Think of your credibility as a coach like a bank account. You make small deposits each day and your credibility starts to build over time. As your time in front of your team increases, the buy-in to your approach grows. Eventually you have a lot of money in the bank, and the ability to afford more opportunities. With a lot of credibility built up, you can push your kids a little bit more, change your tone when necessary to make a point, and take some risks with regards to team decisions with more confidence.

The flip side is when you take out a big withdrawal, all of the savings you have built up are gone. And when your bank account is depleted it takes a long time to build it back up again.

As a coach or leader in any field you should be thinking about your level of credibility every day. This is an area many coaches don’t spend enough time thinking about. There’s an element of “I’m the head coach, everyone does what I say” when you are in charge. But you credibility is really what allows you to get buy-in from your players and push them as hard as you want.

Any sign of inconsistency is a small withdrawal on your credibility of a leader. You have to recognize that. Any time you say one thing and do another or just don’t follow through on what you say, your credibility takes a hit. Your players start to wonder if they can trust you, and that’s a road you don’t want to go down.

Having clearly defined standards and holding everyone accountable to those standards – including yourself – is the best way to make deposits into your account and build credibility. If you set a standard for your team, everyone has to know you are going to follow through.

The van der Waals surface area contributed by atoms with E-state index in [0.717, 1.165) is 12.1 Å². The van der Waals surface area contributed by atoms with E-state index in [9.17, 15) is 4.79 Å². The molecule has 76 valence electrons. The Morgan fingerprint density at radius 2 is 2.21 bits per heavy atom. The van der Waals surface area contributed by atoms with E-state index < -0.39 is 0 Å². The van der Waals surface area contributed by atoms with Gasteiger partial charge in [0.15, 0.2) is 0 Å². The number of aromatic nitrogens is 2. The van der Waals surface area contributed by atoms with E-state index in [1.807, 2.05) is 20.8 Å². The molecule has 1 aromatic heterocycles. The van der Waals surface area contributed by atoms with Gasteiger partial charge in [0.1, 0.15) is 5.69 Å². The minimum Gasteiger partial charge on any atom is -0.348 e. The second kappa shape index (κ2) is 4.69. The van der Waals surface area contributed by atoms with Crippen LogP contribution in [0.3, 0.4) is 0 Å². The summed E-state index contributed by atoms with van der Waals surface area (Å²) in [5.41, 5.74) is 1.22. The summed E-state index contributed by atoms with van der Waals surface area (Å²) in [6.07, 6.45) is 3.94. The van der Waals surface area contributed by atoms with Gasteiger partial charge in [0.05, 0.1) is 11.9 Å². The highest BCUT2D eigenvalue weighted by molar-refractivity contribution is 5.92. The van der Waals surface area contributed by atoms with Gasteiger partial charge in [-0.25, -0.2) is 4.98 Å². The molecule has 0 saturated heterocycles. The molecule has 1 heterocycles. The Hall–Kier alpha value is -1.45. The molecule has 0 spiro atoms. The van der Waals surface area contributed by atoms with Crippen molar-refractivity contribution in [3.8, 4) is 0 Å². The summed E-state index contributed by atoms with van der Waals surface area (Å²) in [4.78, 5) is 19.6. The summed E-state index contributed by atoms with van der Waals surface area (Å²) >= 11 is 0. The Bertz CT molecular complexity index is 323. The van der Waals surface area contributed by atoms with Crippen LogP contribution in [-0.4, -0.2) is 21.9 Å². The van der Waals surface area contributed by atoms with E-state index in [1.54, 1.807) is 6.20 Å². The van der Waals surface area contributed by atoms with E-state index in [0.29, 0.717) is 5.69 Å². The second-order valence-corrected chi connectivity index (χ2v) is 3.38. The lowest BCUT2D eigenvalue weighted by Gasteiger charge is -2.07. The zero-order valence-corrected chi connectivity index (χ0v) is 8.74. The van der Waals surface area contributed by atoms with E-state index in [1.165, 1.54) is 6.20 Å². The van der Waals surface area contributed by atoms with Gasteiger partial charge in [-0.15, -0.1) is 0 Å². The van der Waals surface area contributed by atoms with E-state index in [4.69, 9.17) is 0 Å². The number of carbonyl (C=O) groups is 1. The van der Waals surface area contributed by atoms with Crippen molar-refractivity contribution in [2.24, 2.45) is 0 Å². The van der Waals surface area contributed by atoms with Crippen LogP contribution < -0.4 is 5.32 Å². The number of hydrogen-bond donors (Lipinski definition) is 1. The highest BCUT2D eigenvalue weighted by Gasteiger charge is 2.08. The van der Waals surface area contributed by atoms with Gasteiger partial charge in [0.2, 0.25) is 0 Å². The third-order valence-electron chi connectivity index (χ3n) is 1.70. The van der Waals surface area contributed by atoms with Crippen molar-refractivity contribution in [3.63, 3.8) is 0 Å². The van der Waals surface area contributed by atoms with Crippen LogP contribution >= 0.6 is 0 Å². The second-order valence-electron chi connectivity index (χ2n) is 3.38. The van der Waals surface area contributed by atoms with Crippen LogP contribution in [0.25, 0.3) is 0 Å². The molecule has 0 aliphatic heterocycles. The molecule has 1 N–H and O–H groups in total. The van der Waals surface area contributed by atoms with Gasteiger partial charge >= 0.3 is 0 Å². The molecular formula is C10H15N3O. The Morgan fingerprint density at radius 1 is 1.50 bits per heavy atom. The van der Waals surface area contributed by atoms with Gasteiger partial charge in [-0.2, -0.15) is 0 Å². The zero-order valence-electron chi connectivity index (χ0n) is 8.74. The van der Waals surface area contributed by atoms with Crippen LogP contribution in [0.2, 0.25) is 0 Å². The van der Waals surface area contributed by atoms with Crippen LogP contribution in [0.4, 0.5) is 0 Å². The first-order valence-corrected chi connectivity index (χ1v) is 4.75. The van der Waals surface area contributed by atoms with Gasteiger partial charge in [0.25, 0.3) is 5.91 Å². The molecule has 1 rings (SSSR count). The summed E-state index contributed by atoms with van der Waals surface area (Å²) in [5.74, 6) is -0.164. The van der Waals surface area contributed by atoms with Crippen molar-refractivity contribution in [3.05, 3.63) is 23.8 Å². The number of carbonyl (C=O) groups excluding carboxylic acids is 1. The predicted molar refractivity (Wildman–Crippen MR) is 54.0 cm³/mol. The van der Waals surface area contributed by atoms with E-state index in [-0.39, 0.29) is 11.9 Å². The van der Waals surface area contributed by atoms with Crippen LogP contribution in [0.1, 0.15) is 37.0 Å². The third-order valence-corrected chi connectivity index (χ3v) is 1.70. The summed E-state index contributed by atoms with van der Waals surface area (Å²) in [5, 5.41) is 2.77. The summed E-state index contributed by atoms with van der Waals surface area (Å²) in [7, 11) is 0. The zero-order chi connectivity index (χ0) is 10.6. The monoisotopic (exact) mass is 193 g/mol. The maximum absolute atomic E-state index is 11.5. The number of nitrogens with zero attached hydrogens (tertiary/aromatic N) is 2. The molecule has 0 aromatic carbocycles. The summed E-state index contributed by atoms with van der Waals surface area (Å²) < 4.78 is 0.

If everyone has to run a 6:00 mile before they get a practice jersey, then you better make sure the guys that don’t make it reach that standard before they show up on the practice floor. If the team has to make 3 straight 1 and 1s before the end of practice, then you better make sure you stay there until your guys make those free throws. I’ve been at many practices where a time is put up on the clock for a sprint, and half the team doesn’t make it. And no one says anything about it and they just move on. If you are going to have a standard, make them live up to it. If they don’t, you are simply losing credibility with your team. You are telling them that standards don’t really matter, and neither does the message you are delivering.

Your credibility as a coach is what allows for long term, sustained success. But it’s not just about delivering in the big picture. It’s about how you communicate each day, and making sure you follow up on everything you say. Leadership moves fast, and it’s easy to want to just move forward and get on to the next important thing. Don’t take your credibility for granted. You are making deposits and withdrawals every day, and they have a huge impact on your ability to lead.

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